Are you one of the many suffering from cabin fever during the pandemic? It’s time to pull out the sleeping bag and tent for a backcountry camping trip. Along with your sleeping bag and tent, don’t forget to stuff plenty of paracord in your backpack. There are more paracord uses than you think. When you are camping in the rain, a tarp and paracord can keep your gear dry. There is much more to paracord, though, so let’s explore a few more reasons to put paracord in your backpack.
1. Light That Fire
Since the paratroopers in WWII first started using their parachute cord to lace up boots, we keep finding more and more ways to use paracord. It is so popular now that paracord comes in various colors and is used to make almost anything a survivalist would need.
You may not know it, but you can use 550 FireCord to start a fire. FireCord is paracord with a visible red thread running through the cord. You can peel the red thread off and, with an open flame, light it on fire. It’s great for setting a small pile of kindling or dry leaves on fire. You can impress the children with your fire-starting ability and, at the same time, teach them how to get a flame going with FireCord.
2. Paracord Bling
You can take paracord anywhere you go if you are wearing a paracord survival bracelet. Many bracelets are made with 550 paracord and come complete with accessories like a compass, fire starter, whistle, blade and watch. These accessories are built into the bracelet itself.
If you are serious about your survival gear, you will want your paracord to be of the 550 variety. There are cheaper alternatives, but they tend to break easily. The 550 numeral is in reference to how many pounds the paracord can hold before it breaks. You can get paracord in different diameters and up to 1,200-pound tensile strength, but 550 is the least you will want.
3. Paracord for Hunting
Paracord gun slings can come in handy in sticky situations. If you are ever caught on a mountain in bad weather, you can strip off long runs of cord from the gun sling. A hasty shelter is much stronger when lashed down with paracord. It’s also great for making a drag to pull your game out with or to tie your harvest to your all-terrain vehicle.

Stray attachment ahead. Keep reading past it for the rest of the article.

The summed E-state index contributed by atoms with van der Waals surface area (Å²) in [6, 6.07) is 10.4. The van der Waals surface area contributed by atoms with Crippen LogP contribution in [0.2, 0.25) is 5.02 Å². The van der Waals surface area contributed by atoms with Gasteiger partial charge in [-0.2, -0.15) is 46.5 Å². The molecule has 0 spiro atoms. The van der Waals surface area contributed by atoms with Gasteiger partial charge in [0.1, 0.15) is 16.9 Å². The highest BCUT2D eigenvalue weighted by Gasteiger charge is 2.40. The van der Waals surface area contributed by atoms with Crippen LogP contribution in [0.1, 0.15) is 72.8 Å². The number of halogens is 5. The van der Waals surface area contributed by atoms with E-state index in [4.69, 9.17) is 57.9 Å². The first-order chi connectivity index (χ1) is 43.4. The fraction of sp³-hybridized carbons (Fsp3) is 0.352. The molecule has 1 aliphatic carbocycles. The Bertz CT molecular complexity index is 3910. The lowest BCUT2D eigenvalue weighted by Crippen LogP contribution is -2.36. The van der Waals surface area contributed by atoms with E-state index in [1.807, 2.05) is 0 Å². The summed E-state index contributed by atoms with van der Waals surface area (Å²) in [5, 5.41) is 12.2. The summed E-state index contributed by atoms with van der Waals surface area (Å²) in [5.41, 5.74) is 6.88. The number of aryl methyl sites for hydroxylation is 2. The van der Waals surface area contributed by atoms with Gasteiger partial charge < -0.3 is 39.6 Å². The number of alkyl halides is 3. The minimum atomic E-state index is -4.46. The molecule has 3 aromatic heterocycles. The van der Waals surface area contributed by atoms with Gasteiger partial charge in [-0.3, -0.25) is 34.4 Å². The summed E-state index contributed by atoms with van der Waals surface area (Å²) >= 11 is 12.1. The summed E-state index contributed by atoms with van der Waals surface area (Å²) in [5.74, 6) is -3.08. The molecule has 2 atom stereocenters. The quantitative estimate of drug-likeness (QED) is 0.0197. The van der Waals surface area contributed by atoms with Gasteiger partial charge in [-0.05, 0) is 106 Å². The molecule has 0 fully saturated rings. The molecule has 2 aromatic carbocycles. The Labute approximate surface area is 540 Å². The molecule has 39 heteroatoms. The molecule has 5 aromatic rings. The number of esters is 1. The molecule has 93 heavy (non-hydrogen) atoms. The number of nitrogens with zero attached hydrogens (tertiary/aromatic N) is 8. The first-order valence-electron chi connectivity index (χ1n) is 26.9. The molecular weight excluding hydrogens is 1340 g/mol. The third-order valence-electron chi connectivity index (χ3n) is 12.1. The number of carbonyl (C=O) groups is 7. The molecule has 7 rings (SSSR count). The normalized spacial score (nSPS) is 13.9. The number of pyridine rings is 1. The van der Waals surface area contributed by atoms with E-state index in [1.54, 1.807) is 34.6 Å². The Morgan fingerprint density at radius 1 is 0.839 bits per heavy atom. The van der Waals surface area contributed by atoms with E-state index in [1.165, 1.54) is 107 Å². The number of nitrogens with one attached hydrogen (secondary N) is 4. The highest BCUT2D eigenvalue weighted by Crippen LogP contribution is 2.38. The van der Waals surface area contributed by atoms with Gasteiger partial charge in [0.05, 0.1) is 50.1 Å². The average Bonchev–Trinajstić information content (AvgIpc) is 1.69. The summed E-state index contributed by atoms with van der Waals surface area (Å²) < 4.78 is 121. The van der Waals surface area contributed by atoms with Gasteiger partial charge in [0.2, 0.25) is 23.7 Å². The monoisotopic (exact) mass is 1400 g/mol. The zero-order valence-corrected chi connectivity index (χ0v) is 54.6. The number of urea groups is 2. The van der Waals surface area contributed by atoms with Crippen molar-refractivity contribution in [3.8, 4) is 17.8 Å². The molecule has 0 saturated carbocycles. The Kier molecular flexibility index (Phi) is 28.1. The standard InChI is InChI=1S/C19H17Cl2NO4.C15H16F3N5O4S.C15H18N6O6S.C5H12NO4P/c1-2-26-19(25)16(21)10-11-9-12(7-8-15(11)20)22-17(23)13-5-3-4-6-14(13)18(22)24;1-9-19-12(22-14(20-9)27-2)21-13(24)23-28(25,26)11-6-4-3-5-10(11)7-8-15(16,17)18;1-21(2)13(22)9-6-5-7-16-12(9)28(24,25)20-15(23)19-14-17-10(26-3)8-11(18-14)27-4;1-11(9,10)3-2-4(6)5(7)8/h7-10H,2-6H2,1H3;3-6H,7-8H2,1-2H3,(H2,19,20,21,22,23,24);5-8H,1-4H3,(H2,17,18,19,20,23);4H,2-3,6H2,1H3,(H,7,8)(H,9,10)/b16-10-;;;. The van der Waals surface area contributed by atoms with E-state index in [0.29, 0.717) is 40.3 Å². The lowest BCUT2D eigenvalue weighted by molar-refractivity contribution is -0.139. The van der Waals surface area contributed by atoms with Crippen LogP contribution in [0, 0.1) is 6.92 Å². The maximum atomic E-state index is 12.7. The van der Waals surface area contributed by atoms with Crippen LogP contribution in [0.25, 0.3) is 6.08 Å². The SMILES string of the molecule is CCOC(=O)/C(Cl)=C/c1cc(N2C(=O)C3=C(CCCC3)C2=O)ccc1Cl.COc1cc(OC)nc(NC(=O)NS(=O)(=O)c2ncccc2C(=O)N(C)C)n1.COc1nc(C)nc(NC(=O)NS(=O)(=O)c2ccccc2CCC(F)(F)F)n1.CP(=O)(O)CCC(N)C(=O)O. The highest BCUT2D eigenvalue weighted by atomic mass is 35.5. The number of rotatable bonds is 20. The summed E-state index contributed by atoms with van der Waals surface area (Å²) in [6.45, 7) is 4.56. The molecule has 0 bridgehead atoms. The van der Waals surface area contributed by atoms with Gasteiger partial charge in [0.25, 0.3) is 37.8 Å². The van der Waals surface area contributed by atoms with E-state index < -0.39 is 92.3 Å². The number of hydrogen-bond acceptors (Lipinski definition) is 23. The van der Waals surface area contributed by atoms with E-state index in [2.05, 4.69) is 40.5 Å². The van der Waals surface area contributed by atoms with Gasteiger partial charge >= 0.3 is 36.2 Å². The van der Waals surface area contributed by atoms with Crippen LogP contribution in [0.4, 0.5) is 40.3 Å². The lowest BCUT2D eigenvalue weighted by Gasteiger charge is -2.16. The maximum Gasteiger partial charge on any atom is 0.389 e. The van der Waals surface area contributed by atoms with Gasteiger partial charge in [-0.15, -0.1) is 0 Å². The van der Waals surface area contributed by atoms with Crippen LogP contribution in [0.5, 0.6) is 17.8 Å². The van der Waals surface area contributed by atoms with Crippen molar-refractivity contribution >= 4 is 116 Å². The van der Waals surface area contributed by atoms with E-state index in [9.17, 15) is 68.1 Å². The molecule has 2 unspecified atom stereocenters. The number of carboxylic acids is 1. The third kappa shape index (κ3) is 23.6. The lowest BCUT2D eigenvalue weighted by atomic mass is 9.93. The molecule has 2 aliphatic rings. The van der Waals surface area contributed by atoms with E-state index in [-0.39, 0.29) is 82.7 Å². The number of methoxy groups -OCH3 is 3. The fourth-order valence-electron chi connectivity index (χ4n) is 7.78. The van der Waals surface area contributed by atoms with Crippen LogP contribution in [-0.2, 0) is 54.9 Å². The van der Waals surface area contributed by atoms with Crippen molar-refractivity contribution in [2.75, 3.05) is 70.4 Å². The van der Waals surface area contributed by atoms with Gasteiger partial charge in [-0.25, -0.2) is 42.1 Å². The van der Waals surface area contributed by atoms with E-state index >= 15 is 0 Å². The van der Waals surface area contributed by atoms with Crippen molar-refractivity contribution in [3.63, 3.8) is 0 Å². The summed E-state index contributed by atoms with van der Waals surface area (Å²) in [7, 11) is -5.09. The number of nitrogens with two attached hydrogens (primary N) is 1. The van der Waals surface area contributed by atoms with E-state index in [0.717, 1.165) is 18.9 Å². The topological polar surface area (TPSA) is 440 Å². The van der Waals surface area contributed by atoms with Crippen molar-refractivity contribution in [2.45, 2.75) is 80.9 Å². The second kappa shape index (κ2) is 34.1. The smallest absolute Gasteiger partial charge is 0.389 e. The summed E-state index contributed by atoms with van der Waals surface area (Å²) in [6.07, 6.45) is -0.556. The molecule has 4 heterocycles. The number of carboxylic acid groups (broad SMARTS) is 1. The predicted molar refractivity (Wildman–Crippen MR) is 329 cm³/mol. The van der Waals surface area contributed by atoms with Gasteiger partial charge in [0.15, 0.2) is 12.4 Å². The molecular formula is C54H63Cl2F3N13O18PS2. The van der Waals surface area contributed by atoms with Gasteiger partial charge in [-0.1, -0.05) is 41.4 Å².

There are many uses for paracord in the hunting world. Hunters of all types will use it to wrap the handle of their knife or will strap gear to their backpacks with paracord. Bowhunters often use paracord wrist slings on their bow or paracord pull ropes to get their gear up the tree. Even a paracord lanyard or keychain can be a life saver in the right situation.
4. Shelter in Place
No matter what type of camping you are into, chances are you will need paracord for something. It’s common for those camping in the rain to throw a tarp over a leaky tent and use paracord to pull the tarp tight. If you are caught by unexpected weather, a poncho can be stretched between trees and tied off with paracord to make a lean-to. Even glampers can make a clothesline with paracord and a couple of trees.
Experienced campers who frequent bear country know not to keep food where they sleep. Instead, they eat a little way from camp and use paracord to keep their food hanging high off the ground. Little things like this that are fun to teach the children and something they won’t soon forget.
5. Survival Cord
If you’re on a scouting trip, family camping trip or solo backcountry camping trip, it’s always fun to improve your survival skills. A paracord survival weekend is fun for everyone and maybe a lifesaver someday. You can use 550 paracord to make a bow drill and practice making a quick fire. Paracord is just slippery enough to make a good string for the bow drill. You may want to wrap the drill with a couple of wraps of cord for extra traction.
If you’re going to be near a stream, river or lake, you can make a fishing net from paracord. All you need is paracord, small diameter rope, scissors, lighter and, with a little patience, you can make a net in no time. Using a modified snake knot/bull hitch knot will make the net strong enough to catch or trap fish. To keep the cut end of the paracord from fraying, melt the end for a couple of seconds with a lighter. This step will not only keep your paracord together, but it looks much neater as well.
You can always buy paracord gun slings, bracelets, necklaces and keychains. If you’re looking for a pandemic project for the family, you can also make your own. It doesn’t take long, and even young children can get the hang of it. Starting on small projects is best until you learn the different knots and how to keep your lines straight. Before long, you can take on larger projects; paracord makes a great hammock.
Paracord for Every Occasion
There are many occasions to use paracord. Paracord is an essential tool for the survivalist on a backcountry camping trip, for the scout troop camping in the rain, or for parents trying to teach survival skills to the family. It’s wise to keep paracord in your trunk, toolbox or backpack or on your wrist. You never know when a fun family excursion will turn into an emergency. Having paracord on hand can save the day.